Diabetes has become epidemic in the Western world: One out of 12 suffers from type 2 (adult onset) diabetes, and the number of diabetics (presently 150 million worldwide) is expected to double in the next 20 years. Though studies have laid the blame on the growing obesity scourge, the reasons for the strong correlation between excess body fat and diabetes have been puzzling scientists. New research at the Weizmann Institute and in Sweden has revealed exactly how one protein’s response to fat in the bloodstream contributes to the disease.
Type 2 diabetes is a complex disorder characterized by the body’s inability to utilize sugar efficiently. Two stages of the disease have been identified: In the first, “silent” stage, the body’s cells lose their ability to respond properly to the crucial hormone, insulin, responsible for moving sugar from the blood into cells. If sugar remains in the bloodstream, the insulin-producing beta cells in the pancreas compensate by stepping up production. Eventually this leads to beta cell exhaustion, reduced insulin output and the appearance of full-blown diabetes.
Elevated fat in the bloodstream appears to accelerate both stages of the disease. Exactly how does this happen? Beta cells are attuned to changes in blood sugar levels, responding to after-meal surges with a sharp increase in insulin production. But a recently discovered protein, a receptor on the surface of the beta cell called GPR40, responds not to sugar, but to fatty acids. When fat is present in addition to sugar, the GPR40 receptor causes an even higher spike in insulin output. If beta cells are frequently overstimulated and overworked, persistently elevated insulin levels may hasten the onset of the disease.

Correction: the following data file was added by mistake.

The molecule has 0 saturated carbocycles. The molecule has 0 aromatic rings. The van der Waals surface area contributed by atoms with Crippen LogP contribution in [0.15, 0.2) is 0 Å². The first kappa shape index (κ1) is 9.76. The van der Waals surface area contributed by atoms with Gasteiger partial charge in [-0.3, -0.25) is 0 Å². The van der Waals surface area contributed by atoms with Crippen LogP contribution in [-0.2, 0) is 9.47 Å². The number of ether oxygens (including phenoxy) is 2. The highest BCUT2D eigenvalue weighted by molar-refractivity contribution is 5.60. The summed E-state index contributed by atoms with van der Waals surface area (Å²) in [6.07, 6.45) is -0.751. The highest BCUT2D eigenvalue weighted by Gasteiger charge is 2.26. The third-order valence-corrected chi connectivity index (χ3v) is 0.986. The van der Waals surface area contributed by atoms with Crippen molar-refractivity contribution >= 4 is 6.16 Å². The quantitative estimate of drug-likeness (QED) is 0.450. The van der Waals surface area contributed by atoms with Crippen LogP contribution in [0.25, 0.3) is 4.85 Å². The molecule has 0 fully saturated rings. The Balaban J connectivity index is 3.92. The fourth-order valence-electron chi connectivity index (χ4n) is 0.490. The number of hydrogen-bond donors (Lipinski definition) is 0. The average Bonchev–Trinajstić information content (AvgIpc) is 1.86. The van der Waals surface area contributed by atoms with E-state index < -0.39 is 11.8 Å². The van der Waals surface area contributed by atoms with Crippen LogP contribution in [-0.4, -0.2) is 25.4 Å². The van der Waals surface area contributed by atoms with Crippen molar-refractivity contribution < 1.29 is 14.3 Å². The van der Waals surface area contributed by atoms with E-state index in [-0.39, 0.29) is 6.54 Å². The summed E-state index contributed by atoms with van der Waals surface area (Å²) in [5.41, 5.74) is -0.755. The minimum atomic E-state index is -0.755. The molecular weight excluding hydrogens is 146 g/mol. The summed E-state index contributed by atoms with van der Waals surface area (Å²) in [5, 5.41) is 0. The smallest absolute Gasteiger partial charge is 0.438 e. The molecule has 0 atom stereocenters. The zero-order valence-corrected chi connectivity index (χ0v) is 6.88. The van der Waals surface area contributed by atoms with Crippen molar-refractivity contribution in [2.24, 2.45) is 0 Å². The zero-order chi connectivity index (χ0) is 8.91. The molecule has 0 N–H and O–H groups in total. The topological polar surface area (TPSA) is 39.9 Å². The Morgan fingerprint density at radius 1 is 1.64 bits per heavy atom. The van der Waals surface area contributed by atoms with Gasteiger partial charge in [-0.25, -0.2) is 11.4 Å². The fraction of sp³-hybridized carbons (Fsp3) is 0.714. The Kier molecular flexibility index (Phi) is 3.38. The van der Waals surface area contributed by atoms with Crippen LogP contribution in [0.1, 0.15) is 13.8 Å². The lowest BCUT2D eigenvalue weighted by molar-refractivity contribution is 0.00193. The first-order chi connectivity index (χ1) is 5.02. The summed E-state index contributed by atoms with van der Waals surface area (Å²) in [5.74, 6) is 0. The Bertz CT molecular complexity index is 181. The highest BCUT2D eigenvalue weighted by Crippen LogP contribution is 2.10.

To investigate GPR40’s role, Prof. Michael Walker and students Nir Rubins and Reut Bartoov-Shifman of the Weizmann Institute’s Biological Chemistry Department teamed up with Prof. Helena Edlund and postdoctoral fellow Dr. Per Steneberg of the University of Umea in Sweden. Together, they developed two types of lab mice with modified GPR40 activity. In the first, the scientists used a technique known as gene knockout to prevent production of the GPR40 receptor. In the second type, overactive GPR40 genes created a surfeit of fat-signaling receptors that tricked the beta cells into sensing high fatty acid levels, even on a normal diet.
Throughout the trial, the GPR40 knockout mice remained healthy, apparently suffering no adverse effects from the deletion of the receptor, even when the fat content of their diet was raised substantially. In contrast, normal mice on a high-fat diet displayed typical symptoms of the first stage of diabetes. But strikingly, in the animals with extra GPR40 receptors, the disease progression was swift: They soon began to exhibit the classic symptoms of full-blown diabetes, including failure of the beta cells to produce adequate amounts of insulin.
Walker: “Our results establish GPR40 as an important link between obesity and diabetes. This gives us a new tool to combat the diabetes epidemic: It might be possible in the future to treat the condition using drugs that block the action of this receptor.”
Prof. Michael Walker’s research is supported by the Laufer Charitable Trust; Ellen Rosenthal; and Mitchell and Cynthia Caplan. Prof. Walker is the incumbent of the Marvin Myer and Jenny Cyker Professorial Chair for Diabetes Research.